Today I voluntarily appeared before a legislative panel in Concord that is reviewing the state’s oversight of Financial Resources Mortgage. I did so to help prevent future white collar crime from ever happening again in New Hampshire.
My heart goes out to the victims of this horrible criminal fraud. Let’s be clear: what happened to the victims of this criminal Ponzi scheme should never have happened – and must be stopped in the future.
As I have said previously, I had no personal knowledge of FRM. Had I known this type of financial crime was being committed in the state, I would have moved quickly to stop it – just like I did with other criminal cases.
In my view, jurisdiction – who was responsible to act – was a significant factor in this matter. I strongly believe that in 2002 the Legislature should not have taken jurisdiction for unfair business and trade practices for matters involving banking and securities from the Consumer Protection Bureau of the Attorney General’s Office.
As a result of the changes in 2002, and further changes in 2004, which were opposed by the Attorney General’s office, the Legislature removed the authority of the Attorney General to pursue actions under the Consumer Protection Act for matters regulated by Banking and Securities. The Legislature also removed a consumer’s private right of action under the Consumer Protection Act for any matters regulated by Banking or Securities.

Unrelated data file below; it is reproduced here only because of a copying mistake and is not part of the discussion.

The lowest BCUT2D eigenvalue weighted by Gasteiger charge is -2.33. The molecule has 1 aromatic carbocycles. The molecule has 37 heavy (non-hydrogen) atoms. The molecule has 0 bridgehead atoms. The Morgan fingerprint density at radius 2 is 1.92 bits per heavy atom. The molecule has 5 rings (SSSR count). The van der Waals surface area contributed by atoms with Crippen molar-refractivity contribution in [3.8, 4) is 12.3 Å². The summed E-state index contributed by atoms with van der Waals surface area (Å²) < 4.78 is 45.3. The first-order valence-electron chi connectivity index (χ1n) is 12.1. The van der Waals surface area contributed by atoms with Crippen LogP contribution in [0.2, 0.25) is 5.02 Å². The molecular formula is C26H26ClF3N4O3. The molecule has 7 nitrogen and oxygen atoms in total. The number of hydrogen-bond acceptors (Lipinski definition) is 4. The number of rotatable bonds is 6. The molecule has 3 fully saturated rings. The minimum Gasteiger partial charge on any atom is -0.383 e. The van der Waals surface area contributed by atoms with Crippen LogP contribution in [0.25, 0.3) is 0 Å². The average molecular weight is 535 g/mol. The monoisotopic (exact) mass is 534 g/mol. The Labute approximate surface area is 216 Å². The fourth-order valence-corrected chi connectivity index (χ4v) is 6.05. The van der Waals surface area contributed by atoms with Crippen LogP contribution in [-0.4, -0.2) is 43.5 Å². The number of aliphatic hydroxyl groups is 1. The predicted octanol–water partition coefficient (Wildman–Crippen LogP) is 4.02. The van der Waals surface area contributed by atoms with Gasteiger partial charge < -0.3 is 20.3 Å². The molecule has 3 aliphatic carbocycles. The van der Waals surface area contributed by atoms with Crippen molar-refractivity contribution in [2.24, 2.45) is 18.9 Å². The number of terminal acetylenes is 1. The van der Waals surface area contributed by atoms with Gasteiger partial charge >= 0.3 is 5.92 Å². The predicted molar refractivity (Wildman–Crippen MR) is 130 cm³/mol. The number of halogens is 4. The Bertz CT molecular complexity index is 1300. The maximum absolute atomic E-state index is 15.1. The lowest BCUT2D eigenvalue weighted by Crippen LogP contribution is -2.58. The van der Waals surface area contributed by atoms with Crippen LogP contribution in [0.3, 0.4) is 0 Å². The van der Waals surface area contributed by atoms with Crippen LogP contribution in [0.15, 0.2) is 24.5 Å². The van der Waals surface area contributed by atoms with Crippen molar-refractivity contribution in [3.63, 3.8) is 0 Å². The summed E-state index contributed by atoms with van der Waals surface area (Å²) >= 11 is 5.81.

That means the Attorney General’s Office lost jurisdiction – the ability and responsibility to act on consumer complaints – and that others gained that jurisdiction. That should not have been done. You can’t tie the hands of the Department of Justice behind its back and then expect it to roll up its sleeves and get to work. That’s exactly what happened by taking away jurisdiction from the Consumer Protection Bureau.
Because jurisdiction was removed from the Attorney General’s Office, the Department of Justice referred the consumer complaints it received regarding FRM to the Banking Commissioner in accordance with the law.
To improve financial regulatory oversight in the state, I suggested that legislators take the following actions:
· Reinstate jurisdiction to the Consumer Protection Bureau of the Attorney General’s Office for matters related to banking and securities;
· Allow consumers the right to seek relief under the Consumer Protection Act;
· Establish clear central reporting requirements to ensure communication and coordination across state agencies, so bad actors can’t use jurisdictional exemptions to avoid detection and accountability.
It is my sincere hope that my appearance today will help lawmakers and regulators better protect consumers in New Hampshire. Please know that I remain grateful for your support and look forward to seeing you on the campaign trail soon.